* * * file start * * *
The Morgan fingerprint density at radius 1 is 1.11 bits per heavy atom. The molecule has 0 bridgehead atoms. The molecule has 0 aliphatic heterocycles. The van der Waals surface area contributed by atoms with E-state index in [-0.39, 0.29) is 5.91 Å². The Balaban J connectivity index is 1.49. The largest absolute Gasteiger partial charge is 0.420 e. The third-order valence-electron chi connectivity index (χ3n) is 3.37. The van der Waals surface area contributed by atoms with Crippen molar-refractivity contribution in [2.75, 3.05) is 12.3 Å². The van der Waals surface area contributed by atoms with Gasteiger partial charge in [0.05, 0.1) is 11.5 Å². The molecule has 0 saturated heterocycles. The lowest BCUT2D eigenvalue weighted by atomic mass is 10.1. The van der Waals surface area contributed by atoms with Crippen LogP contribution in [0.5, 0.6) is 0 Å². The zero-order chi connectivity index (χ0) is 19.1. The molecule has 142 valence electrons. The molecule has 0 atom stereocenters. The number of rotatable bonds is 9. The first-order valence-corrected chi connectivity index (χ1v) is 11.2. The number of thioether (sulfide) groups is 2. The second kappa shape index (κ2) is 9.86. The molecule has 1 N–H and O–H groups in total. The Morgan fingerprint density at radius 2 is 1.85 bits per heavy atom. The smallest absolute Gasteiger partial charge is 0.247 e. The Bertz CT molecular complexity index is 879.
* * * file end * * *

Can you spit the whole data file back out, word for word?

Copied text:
The Morgan fingerprint density at radius 1 is 1.11 bits per heavy atom. The molecule has 0 bridgehead atoms. The molecule has 0 aliphatic heterocycles. The van der Waals surface area contributed by atoms with E-state index in [-0.39, 0.29) is 5.91 Å². The Balaban J connectivity index is 1.49. The largest absolute Gasteiger partial charge is 0.420 e. The third-order valence-electron chi connectivity index (χ3n) is 3.37. The van der Waals surface area contributed by atoms with Crippen molar-refractivity contribution in [2.75, 3.05) is 12.3 Å². The van der Waals surface area contributed by atoms with Gasteiger partial charge in [0.05, 0.1) is 11.5 Å². The molecule has 0 saturated heterocycles. The lowest BCUT2D eigenvalue weighted by atomic mass is 10.1. The van der Waals surface area contributed by atoms with Crippen LogP contribution in [0.5, 0.6) is 0 Å². The zero-order chi connectivity index (χ0) is 19.1. The molecule has 142 valence electrons. The molecule has 0 atom stereocenters. The number of rotatable bonds is 9. The first-order valence-corrected chi connectivity index (χ1v) is 11.2. The number of thioether (sulfide) groups is 2. The second kappa shape index (κ2) is 9.86. The molecule has 1 N–H and O–H groups in total. The Morgan fingerprint density at radius 2 is 1.85 bits per heavy atom. The smallest absolute Gasteiger partial charge is 0.247 e. The Bertz CT molecular complexity index is 879.